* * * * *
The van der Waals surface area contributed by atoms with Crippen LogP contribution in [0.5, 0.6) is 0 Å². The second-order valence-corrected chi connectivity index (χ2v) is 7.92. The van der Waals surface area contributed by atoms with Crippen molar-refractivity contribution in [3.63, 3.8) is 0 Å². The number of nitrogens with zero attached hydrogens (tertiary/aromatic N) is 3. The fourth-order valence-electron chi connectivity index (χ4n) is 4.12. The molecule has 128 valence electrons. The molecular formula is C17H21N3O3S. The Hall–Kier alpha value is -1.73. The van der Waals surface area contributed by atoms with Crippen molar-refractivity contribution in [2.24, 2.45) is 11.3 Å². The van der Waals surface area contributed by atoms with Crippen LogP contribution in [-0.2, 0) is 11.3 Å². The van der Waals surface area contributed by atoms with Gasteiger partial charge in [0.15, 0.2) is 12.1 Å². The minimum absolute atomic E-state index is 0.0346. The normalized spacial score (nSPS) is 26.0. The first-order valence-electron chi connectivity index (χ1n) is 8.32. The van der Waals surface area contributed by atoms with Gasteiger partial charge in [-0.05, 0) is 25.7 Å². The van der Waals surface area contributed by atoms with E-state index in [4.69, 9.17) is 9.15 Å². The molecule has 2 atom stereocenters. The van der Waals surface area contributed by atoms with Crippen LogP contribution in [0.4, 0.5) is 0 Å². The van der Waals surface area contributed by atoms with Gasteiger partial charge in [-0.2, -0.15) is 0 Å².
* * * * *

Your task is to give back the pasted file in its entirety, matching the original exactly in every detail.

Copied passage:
The van der Waals surface area contributed by atoms with Crippen LogP contribution in [0.5, 0.6) is 0 Å². The second-order valence-corrected chi connectivity index (χ2v) is 7.92. The van der Waals surface area contributed by atoms with Crippen molar-refractivity contribution in [3.63, 3.8) is 0 Å². The number of nitrogens with zero attached hydrogens (tertiary/aromatic N) is 3. The fourth-order valence-electron chi connectivity index (χ4n) is 4.12. The molecule has 128 valence electrons. The molecular formula is C17H21N3O3S. The Hall–Kier alpha value is -1.73. The van der Waals surface area contributed by atoms with Crippen molar-refractivity contribution in [2.24, 2.45) is 11.3 Å². The van der Waals surface area contributed by atoms with Crippen LogP contribution in [-0.2, 0) is 11.3 Å². The van der Waals surface area contributed by atoms with Gasteiger partial charge in [0.15, 0.2) is 12.1 Å². The minimum absolute atomic E-state index is 0.0346. The normalized spacial score (nSPS) is 26.0. The first-order valence-electron chi connectivity index (χ1n) is 8.32. The van der Waals surface area contributed by atoms with Gasteiger partial charge in [-0.05, 0) is 25.7 Å². The van der Waals surface area contributed by atoms with E-state index in [4.69, 9.17) is 9.15 Å². The molecule has 2 atom stereocenters. The van der Waals surface area contributed by atoms with Crippen LogP contribution in [0.4, 0.5) is 0 Å². The van der Waals surface area contributed by atoms with Gasteiger partial charge in [-0.2, -0.15) is 0 Å².